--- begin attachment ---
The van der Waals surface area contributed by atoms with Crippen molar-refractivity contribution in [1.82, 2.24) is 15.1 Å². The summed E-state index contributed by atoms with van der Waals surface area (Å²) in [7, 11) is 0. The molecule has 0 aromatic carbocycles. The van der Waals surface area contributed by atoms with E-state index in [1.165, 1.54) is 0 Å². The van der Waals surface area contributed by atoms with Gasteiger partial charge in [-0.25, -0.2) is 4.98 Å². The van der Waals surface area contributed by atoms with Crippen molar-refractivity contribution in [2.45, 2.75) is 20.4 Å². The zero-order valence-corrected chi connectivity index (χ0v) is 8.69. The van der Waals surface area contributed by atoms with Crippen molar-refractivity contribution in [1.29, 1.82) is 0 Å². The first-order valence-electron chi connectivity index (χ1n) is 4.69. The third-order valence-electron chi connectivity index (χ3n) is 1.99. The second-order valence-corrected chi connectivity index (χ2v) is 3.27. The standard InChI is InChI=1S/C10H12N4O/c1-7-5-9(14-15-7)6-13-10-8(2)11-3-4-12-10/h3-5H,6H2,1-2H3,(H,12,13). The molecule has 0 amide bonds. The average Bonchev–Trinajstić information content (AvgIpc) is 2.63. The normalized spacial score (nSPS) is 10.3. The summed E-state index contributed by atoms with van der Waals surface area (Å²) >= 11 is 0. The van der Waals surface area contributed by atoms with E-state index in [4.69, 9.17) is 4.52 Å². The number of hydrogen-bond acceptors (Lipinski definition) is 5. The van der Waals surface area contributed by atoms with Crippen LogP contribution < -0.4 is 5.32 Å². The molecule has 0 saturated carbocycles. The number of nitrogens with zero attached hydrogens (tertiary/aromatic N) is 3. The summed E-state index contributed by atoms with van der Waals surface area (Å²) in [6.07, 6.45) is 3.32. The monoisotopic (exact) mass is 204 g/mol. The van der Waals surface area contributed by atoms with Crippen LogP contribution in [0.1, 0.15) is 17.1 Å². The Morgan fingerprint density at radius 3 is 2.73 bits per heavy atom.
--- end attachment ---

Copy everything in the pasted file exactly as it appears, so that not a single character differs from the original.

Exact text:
The van der Waals surface area contributed by atoms with Crippen molar-refractivity contribution in [1.82, 2.24) is 15.1 Å². The summed E-state index contributed by atoms with van der Waals surface area (Å²) in [7, 11) is 0. The molecule has 0 aromatic carbocycles. The van der Waals surface area contributed by atoms with E-state index in [1.165, 1.54) is 0 Å². The van der Waals surface area contributed by atoms with Gasteiger partial charge in [-0.25, -0.2) is 4.98 Å². The van der Waals surface area contributed by atoms with Crippen molar-refractivity contribution in [2.45, 2.75) is 20.4 Å². The zero-order valence-corrected chi connectivity index (χ0v) is 8.69. The van der Waals surface area contributed by atoms with Crippen molar-refractivity contribution in [1.29, 1.82) is 0 Å². The first-order valence-electron chi connectivity index (χ1n) is 4.69. The third-order valence-electron chi connectivity index (χ3n) is 1.99. The second-order valence-corrected chi connectivity index (χ2v) is 3.27. The standard InChI is InChI=1S/C10H12N4O/c1-7-5-9(14-15-7)6-13-10-8(2)11-3-4-12-10/h3-5H,6H2,1-2H3,(H,12,13). The molecule has 0 amide bonds. The average Bonchev–Trinajstić information content (AvgIpc) is 2.63. The normalized spacial score (nSPS) is 10.3. The summed E-state index contributed by atoms with van der Waals surface area (Å²) >= 11 is 0. The van der Waals surface area contributed by atoms with E-state index in [4.69, 9.17) is 4.52 Å². The number of hydrogen-bond acceptors (Lipinski definition) is 5. The van der Waals surface area contributed by atoms with Crippen LogP contribution < -0.4 is 5.32 Å². The molecule has 0 saturated carbocycles. The number of nitrogens with zero attached hydrogens (tertiary/aromatic N) is 3. The summed E-state index contributed by atoms with van der Waals surface area (Å²) in [6.07, 6.45) is 3.32. The monoisotopic (exact) mass is 204 g/mol. The van der Waals surface area contributed by atoms with Crippen LogP contribution in [0.1, 0.15) is 17.1 Å². The Morgan fingerprint density at radius 3 is 2.73 bits per heavy atom.